BK Loren is a thinking person. She observes the universe with a keen eye and returns it to us improved for her efforts. She strikes a winning balance between the particular details of her own life’s travails, her interpretations of these events, and her macro-level observations about the natural world. In her third book, an essay collection titled Animal, Mineral, Radical: A Flock of Essays on Wildlife, Family & Food, the personal echoes and expands in the metaphysical, moving beyond the self-reflection of memoir and into meditation.
BK Loren has not had a boring life, nor an easy one. She grew up in the shadow of a nuclear weapons factory in Colorado that spewed radioactive dust into the air with alarming regularity. Not shockingly, she, and others from her community, later suffered from strange and debilitating autoimmune disorders. She also has struggled with acute depression and even more troubling perhaps for a writer: aphasia—a disorder in which the victim loses language abilities, including recall of words and, for some, an inability to speak or write. For a decade, words literally escaped her. And her troubles have run beyond her own health as well, to include the death of her mother to Parkinson’s and her father to diabetes, the loss of her home to the San Francisco earthquake of 1989, and the complicated experience of watching a teenage friend being sexually abused by her father. In these thirteen essays, Loren links her powerful personal stories with keen observations on the natural world, on science, and on psychology, contextualizing and giving resonance to both. The effect is mesmerizing.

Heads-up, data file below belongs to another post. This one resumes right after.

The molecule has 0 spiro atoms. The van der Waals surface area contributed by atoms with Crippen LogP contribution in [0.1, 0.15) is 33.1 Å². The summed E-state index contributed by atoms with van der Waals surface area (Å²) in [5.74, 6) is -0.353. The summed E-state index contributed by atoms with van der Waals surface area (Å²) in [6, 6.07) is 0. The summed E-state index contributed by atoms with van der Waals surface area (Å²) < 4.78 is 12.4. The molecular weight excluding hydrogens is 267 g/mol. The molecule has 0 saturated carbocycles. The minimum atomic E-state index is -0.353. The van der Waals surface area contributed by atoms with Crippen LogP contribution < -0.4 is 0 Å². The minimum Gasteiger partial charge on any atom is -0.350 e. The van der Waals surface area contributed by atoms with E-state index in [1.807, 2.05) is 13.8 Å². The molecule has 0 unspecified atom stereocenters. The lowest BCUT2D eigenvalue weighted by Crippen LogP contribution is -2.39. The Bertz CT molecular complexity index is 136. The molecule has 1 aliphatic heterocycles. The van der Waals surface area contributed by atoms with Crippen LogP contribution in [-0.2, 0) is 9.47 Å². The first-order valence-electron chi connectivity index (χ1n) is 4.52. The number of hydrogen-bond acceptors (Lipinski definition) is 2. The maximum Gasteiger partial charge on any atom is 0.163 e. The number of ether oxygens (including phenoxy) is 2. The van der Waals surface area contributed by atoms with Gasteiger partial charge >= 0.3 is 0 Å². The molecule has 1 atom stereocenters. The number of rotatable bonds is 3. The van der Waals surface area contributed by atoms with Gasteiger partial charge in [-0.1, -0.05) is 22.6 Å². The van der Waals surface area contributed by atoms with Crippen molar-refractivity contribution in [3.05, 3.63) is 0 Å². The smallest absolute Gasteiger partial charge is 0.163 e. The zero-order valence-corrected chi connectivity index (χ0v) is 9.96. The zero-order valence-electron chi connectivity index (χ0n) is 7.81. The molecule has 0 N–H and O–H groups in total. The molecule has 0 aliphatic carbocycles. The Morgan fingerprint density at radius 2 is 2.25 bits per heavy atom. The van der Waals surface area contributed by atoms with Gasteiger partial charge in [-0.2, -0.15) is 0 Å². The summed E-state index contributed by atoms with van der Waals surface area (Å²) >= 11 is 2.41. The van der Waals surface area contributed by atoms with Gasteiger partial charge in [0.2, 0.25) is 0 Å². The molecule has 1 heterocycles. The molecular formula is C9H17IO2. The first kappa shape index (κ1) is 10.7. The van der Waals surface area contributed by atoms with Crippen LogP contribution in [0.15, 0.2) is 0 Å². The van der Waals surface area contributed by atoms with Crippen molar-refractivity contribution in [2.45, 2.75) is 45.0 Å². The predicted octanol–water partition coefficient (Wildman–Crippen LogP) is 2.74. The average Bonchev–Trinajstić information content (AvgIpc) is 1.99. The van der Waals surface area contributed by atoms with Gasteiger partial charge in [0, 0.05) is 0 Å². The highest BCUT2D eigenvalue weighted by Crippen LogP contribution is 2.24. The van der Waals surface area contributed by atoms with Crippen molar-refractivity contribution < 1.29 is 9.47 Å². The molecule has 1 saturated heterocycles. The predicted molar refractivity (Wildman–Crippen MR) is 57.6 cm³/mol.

In “The Shifting Light of Shadows,” Loren tells us of a time in her life when she unsuccessfully tracked mountain lions for six months in a Colorado state park only to later come across one on a tennis court in a small town to which she came to write. The sighting then sparked recurring dreams of the lions. In the essay, Loren moves beyond the particulars of her own preoccupation with this intimidating big cat to consider Jungian dream analysis as applied to the American collective consciousness. She explains Jung’s Shadow archetype, a dream representation of our internal, repressed fears—both negative (our fear of becoming what we loathe in others: lying, thieving, murdering) and, intriguingly, positive (our fear of success or love). In lesser hands, this discussion might have seemed overly scholarly, but Loren knows how to keep the narrative both informative and alive. She ties together the two ideas—her mountain lion sighting and Jungian dream analysis—seamlessly and then expands them into an observation on the need for environmental concern:
If the lion, in all its dark, nocturnal otherness, in all its light, internal sameness, does not exist for future generations, if we destroy its habitat, or call open season on it, what could we possibly find to replace it? It is precisely because we fear large predators that we need them. They hold within them so many things we have lost, or are on the verge of losing, personally and collectively, permanently and forever. If we sacrifice the fear, we also sacrifice the strength, the wildness, the beauty, the awe.
Loren has a political message, no doubt about it: a clear plea to save our world from ourselves. She’s pro-vegetarianism; she’s anti-development; she’s worried about toxins; she’s deeply protective of the natural world. And yet she doesn’t preach. Instead, she observes and draws connections and tells us a few gripping tales from her life that make her opinions utterly sensible.